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Olympus E-P2 vs Sony A6300

The Olympus PEN E-P2 and the Sony Alpha A6300 are two enthusiast cameras that were officially introduced, respectively, in November 2009 and February 2016. Both the E-P2 and the A6300 are mirrorless interchangeable lens cameras that are based on a Four Thirds (E-P2) and an APS-C (A6300) sensor. The Olympus has a resolution of 12.2 megapixels, whereas the Sony provides 24 MP.

Below is an overview of the main specs of the two cameras as a starting point for the comparison.

Headline Specifications
Olympus E-P2 versus Sony A6300
Olympus E-P2 Sony A6300
Mirrorless system camera Mirrorless system camera
Micro Four Thirds lenses Sony E mount lenses
12.2 MP, Four Thirds Sensor 24 MP, APS-C Sensor
720/30p Video 4K/30p Video
ISO 100-6,400 ISO 100-25,600 (100 - 51,200)
Viewfinder optional Electronic viewfinder (2359k dots)
3.0 LCD, 230k dots 3.0 LCD, 922k dots
Fixed screen (not touch-sensitive) Tilting screen (not touch-sensitive)
3 shutter flaps per second 11 shutter flaps per second
In-body stabilizationLens stabilization only
not weather sealedWeathersealed body
300 shots per battery charge400 shots per battery charge
121 x 70 x 36 mm, 355 g 120 x 67 x 49 mm, 404 g

Going beyond this snapshot of core features and characteristics, what are the differences between the Olympus PEN E-P2 and the Sony Alpha A6300? Which one should you buy? Read on to find out how these two cameras compare with respect to their body size, their imaging sensors, their shooting features, their input-output connections, and their reception by expert reviewers.

Body comparison

The physical size and weight of the Olympus E-P2 and the Sony A6300 are illustrated in the side-by-side display below. The two cameras are presented according to their relative size. Three consecutive perspectives from the front, the top, and the back are available. All width, height and depth measures are rounded to the nearest millimeter.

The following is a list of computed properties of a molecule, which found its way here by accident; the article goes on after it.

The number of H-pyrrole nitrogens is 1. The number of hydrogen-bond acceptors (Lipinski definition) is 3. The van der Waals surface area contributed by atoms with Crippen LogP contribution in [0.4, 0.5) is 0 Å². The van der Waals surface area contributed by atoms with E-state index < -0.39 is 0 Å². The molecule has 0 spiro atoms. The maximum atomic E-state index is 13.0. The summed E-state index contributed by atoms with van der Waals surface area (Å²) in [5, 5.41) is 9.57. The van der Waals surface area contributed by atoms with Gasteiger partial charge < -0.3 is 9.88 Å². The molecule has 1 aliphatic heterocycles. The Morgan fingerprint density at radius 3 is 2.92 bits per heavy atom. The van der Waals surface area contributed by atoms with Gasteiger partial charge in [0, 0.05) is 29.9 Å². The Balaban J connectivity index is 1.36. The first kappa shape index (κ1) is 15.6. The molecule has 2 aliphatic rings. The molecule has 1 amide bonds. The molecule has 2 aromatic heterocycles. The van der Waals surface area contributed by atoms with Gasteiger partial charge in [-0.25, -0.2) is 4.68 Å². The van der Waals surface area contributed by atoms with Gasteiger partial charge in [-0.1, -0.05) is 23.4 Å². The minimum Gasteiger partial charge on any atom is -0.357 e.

The E-P2 can be obtained in three different colors (black, silver, white), while the A6300 is available in two color-versions (black, silver).

Size Olympus E-P2 vs Sony A6300
Compare E-P2 versus A6300 top
Comparison E-P2 or A6300 rear

If the front view area (width x height) of the cameras is taken as an aggregate measure of their size, the Sony A6300 is notably smaller (5 percent) than the Olympus E-P2. However, the A6300 is markedly heavier (14 percent) than the E-P2. It is noteworthy in this context that the A6300 is splash and dust-proof, while the E-P2 does not feature any corresponding weather-sealing.

The above size and weight comparisons are to some extent incomplete since they do not consider the interchangeable lenses that both of these cameras require. A larger imaging sensor will tend to go along with bigger and heavier lenses, although exceptions exist. You can compare the optics available for the two cameras in the Micro Four Thirds Lens Catalog (E-P2) and the Sony E-Mount Lens Catalog (A6300). Mirrorless cameras, such as the two under consideration, have the additional advantage of having a short flange to focal plane distance, which makes it possible to mount many lenses from other systems onto the camera via adapters.

Concerning battery life, the E-P2 gets 300 shots out of its BLS-1 battery, while the A6300 can take 400 images on a single charge of its NP-FW50 power pack. The power pack in the A6300 can be charged via the USB port, which can be very convenient when travelling.

The adjacent table lists the principal physical characteristics of the two cameras alongside a wider set of alternatives. If you want to switch the focus of the display and review another camera pair, just select a new right or left comparator from among the camera models in the table. Alternatively, you can also move across to the CAM-parator tool and choose from the broad selection of possible camera comparisons there.

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Body Specifications
  Camera
Model
Camera
Width
Camera
Height
Camera
Depth
Camera
Weight
Battery
Life 1
Weather
Sealing
Camera
Launch 2
Launch
Price (USD)
Street
Price
 
Olympus E-P2 121 mm 70 mm 36 mm 355 g 300 n Nov 2009 799i